Saturday, August 15, 2015

#BlackLivesMatter ? Good

In light of recent events, it seems appropriate for my white-upper-middle-class-male ass to educate some fellow white people, specifically White Progressives™.

So let me break it down from a historical perspective. Depending on how specific you get, there are like five groups of people on the Left in the US, and right now two of those groups are getting loud at each other. Here it is from least liberal to most liberal:

Name/ Catch-Phrase/ Goal/ Methods/ Voting since 1992
1) Marginal Voter/ "Better safe than sorry"/Make the safest choice/ Gut feel & friends/ Votes Dem or Rep
2) Neo-liberal/ "Gays are OK"/ Economic Growth/ Advertising & donations/ Votes Dem or Rep
3) Progressive/ "Be the change"/Social Justice/ Advocacy & participation/ Votes Dem
4) Radical/  "People power"/ Social Transformation/ Organizing & civil disobedience/ Votes 3rd Party or Dem
5) Revolutionary/ "Burn it down"/ Transform Discourse/ Agitation & direct action/ Doesn't Vote

It shouldn't be hard to see where I'm going with this. I've ignored the race dimension of the above to recognize that there are people of all races that fall into the above. But if you were to find an African American group that fits roughly into category 5 above, the revolutionary, they would probably identify more with themes of Black Nationalism and Black Liberation. They would probably be interested in actively disrupting the complacent elements of society in order to bring attention to their cause. They would be aggressively engaging the conversation with those elements as to how their claims are valid in an effort to alter the goals of the Left broadly. They would not be interested in even third party politics, since political parties corrupt and the system of US politics has never and will never deliver the change necessary to liberate the people from state sponsored (racially motivated) physical and economic violence.

They would look something like #BlackLivesMatter, and they would be an absolutely necessary and kick ass component of the American Left. It would also cause conflict with anyone who didn't share the strategy choice of "breaking rules" in order to force an issue or get a result directly. This is why you see people in groups 3 and 4 (progressives and radicals) getting livid that group 5 (revolutionaries) is making the preferred Presidential candidate of groups 3 and 4 temporarily look less than perfect.

But it is entirely short sighted to attack #BlackLivesMatter. The furthest I would go would be to offer a suggestion for better, more effective disruption, but I won't even do that because I don't think they need to hear from me. Their goals are different enough from mine that anything I suggest to avoid alienating needed White Progressives™ at the polls misses their point: fuck your election, we're dying in the streets.

And this is where I think the parts of the Left that still want to play the electoral game need to realize the power and needed energy that #BlackLivesMatter brings to the Left. It is a movement, and the left always needs more movements. Movements get you real change after the election happens. Without movements, all you have a place-holders in DC preventing the GOP from nominating (more) fascists to the Supreme Court. Without movements, people forget that they have the power to make changes even when the elites aren't asking them their opinion (i.e. even when they aren't voting).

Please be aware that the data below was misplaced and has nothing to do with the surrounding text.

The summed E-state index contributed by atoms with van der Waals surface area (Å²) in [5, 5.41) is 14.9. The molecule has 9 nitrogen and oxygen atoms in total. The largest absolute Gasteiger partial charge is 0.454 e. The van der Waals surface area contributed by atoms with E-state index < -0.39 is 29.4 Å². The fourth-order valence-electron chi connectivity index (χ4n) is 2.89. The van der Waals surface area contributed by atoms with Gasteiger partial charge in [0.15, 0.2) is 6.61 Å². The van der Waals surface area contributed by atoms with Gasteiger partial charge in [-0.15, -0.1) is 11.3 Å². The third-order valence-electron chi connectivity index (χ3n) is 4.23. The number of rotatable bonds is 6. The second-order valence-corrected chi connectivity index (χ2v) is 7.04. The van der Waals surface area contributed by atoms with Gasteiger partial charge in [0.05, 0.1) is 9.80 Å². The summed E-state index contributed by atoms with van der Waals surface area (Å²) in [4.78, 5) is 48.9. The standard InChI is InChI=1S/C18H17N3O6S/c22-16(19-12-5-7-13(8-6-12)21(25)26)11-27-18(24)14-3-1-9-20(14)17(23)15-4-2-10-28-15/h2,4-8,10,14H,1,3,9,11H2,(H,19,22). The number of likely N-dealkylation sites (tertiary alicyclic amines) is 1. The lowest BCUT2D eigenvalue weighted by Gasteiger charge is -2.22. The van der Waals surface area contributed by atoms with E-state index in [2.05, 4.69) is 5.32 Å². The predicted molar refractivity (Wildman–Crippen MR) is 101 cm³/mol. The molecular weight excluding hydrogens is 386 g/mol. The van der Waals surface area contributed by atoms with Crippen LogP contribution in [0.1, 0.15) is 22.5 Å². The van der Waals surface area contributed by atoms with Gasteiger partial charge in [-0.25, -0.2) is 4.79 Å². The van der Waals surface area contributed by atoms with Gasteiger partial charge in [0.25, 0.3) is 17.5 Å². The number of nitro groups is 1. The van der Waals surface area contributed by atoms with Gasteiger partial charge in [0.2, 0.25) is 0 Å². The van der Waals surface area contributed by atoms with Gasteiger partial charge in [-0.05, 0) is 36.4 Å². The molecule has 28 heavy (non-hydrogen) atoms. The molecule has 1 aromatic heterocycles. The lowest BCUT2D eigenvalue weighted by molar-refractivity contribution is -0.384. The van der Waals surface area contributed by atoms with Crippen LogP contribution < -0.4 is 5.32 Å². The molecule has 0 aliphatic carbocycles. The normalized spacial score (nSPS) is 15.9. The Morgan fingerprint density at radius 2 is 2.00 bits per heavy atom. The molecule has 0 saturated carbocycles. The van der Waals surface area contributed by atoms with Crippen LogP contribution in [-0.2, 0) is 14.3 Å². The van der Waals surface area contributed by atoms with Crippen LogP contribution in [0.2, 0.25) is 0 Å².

For a long time, the American Left has been getting it's ass kicked. Since Reagan, we really haven't had a backbone, a core. Why? Because Reagan pursued the Southern Strategy like a boss and took group 1 (marginal voters), 2 (neb-liberals), and even some in group 3 (progressives) above; AND the left turned away from the black community in order to try to win white votes; sadly, Blacks bore the brunt of Reagan's urban destruction policies. So the US left wandered into Clinton's camp in 1992 feeling like the only way to win elections was to appeal to moderate Republicans (the GOP had to behave like moderate Dems in the 50s and 60s, too). So the Left lost its spine because the Democratic party abandoned its base as being too radical and politically unappealing to White Moderates. It went for individual "be the change" type policies instead of social programs that "unite the people". It's rhetoric shifted from social transformation to social justice - from changing how we do things in the US to making how we do them more efficient.

Now, the Millennial generation wants none of that efficiency crap, we want a new direction. So you've got Bernie Sanders absolutely destroying it out there, with a "unite the people" message, directly alienating some neb-liberals without, paradoxically, alienating marginal voters due to the GOP's utter insanity. So for those of us who want Bernie Sanders to win, we need to realize that the ideological base of the Left in this country is the #BlackLivesMatter movement, not the #FightForFifteen movement (though that's it's political base), and that we can't win an election without the ideological base being ready to take on inconsistencies in the political base's message of justice. Otherwise, you get someone like Hillary, who is basically a Democrat now only because she is liberal on "social issues" like abortion, believes in climate change, and wants to restore the Voting Rights Act. Clinton can get away with her triangulation crap because there's nothing more forcefully progressive being said, and so her obvious failings are not hounded out of the party's platform.